I want us to have independent foreign policy, independent of the two nearly warring big boys and of Britain. A policy made by Kiwis for Kiwis first and foremost.

    • The EU is also splintering so all around the globe qwe are entering unsure times.

      Time to button down the hatches.

      A global hurricane is comming; – as the titians clash against each other looking for NZ and other weaker countries as a spoil of plunder.

  8. Sovereignty is not and has never been an absolute concept.

    The issue with giving China a free pass in its New Zealand influence efforts its government, to say nothing of its people, does not share our liberal values or care for their advancement.

    All states engage in a range of conduct to advance their own interests. One needs to be an adult about that. Sometimes those things will be bad things, and we shouldn’t pretend that either our historical friends or even we have a perfect record.

    For all our faults, here we at least try at the sorts of rights set out in sections 9-27 of the NZBORA 1990.

    That’s just not compatible with: 1) the holding of a million of one’s own people in ‘vocational’ camps; 2) forcing millions more to live with government informers; 3) state-sponsored organ harvesting, etc, etc.

    The geopolitics are no doubt delicate at the moment, but the day we say our core rights are up for compromise in order that our material wealth or trade relationships are maintained, or the day we same the game is already up, well, we had better have a think about whether those rights should be in the statute book at all. And once they’re removed, hadn’t we better think about what is left for our nation to be ‘about’?

  9. Anyone for a few games of 1) geopolitics 2) investigating a crime, 3) arresting someone, 4) trying them in court, 5) having a jury decide whether or not they’re guilty then 6) holding forth with views about it all?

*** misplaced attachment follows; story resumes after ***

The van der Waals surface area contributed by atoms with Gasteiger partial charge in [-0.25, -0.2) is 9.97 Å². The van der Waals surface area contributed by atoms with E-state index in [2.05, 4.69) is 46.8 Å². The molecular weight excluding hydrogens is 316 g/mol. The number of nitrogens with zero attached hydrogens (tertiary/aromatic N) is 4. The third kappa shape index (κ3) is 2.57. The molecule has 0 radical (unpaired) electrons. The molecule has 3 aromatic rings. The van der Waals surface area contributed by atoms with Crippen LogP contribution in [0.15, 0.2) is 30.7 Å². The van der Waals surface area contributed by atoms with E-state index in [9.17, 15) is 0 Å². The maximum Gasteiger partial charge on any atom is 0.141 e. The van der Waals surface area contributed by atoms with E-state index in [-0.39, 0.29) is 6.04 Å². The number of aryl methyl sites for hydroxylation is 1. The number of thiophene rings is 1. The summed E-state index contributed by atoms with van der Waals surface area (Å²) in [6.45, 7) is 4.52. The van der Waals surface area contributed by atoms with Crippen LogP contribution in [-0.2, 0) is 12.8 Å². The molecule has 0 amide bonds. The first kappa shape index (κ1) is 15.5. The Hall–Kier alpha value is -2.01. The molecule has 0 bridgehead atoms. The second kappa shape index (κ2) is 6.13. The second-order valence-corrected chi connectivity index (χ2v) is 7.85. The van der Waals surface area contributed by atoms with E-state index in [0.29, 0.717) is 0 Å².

Or shall we just play 1 and 5?

  10. how would he feel when New Zealand’s perishable exports started piling-up on China’s docks?

    This has already happened, Chris.

    A little-publicised incident took place in July 2013 when New Zealand exports were held up at Chinese ports. The official ‘line’ was that there was “confusion over paperwork”.


    At the time, NZ was putting together a free trade agreement with Taiwan – which Beijing considers a “breakaway province”.

    The NZ-Taiwan went ahead and was signed, but China indicated limits/caveats which we are not privy to. Diplomatic/trade ‘muscles’ were ‘flexed’. Someone caved.

  11. Jacinda is playing the game as well as it can be played for in the real world she knows she has everything to lose and zero to gain by pretending that NZ’s voice or opinion have any actual impact in Beijing or Washington.
    Defending some biased academic muffit or highly ethical academic muffit is one and the same; a zero sum game.
    It never ceases to amaze me how some people are prepared to put other people’s incomes at risk over matters that are of no or little interest to the people that live week to week. Luckily we have a PM who does and priorities their well being over the dubious value of (in this case) academic nativity at best or an alternate agenda at worst.

  12. It seems at some point we will have to choose sides and I personally prefer a US that despite Trump undoubtedly retains a vein of respect and compassion for others to a China that makes no bones about anything other than it’s own self-advancement.

  13. There are some questions to be answered.What conclusion you come to will depend on your degree of credulousness and gullibility.
    Cui Bono- For whose benefit. Why would China attack a person who is synonymous with an anti China stance, when the blame will obviously be put at their door? Who has a track record of false flag events just like this? Who is trying every trick in the book to demonise the two great rivals of the U.S. Empire Russia and China, as it slowly loses influence militarily and economically?
    The U.S. attempt to gain control of the Crimea as a Nato base and successful coup d’etat in the Ukraine, the Skripal poisoning, the CIA construct of the alleged Russian doping, the White Helmets, the false accusations of Russian interference in the U.S. elections, when the U.S. did actually successfully interfere in the Russian elections in 1995.These false flag events are only the most recent.And how many countries has China invaded recently?In the last 20 years the U.S. Empire has invaded 7. This is just the CIA doing their usual criminal activities!!!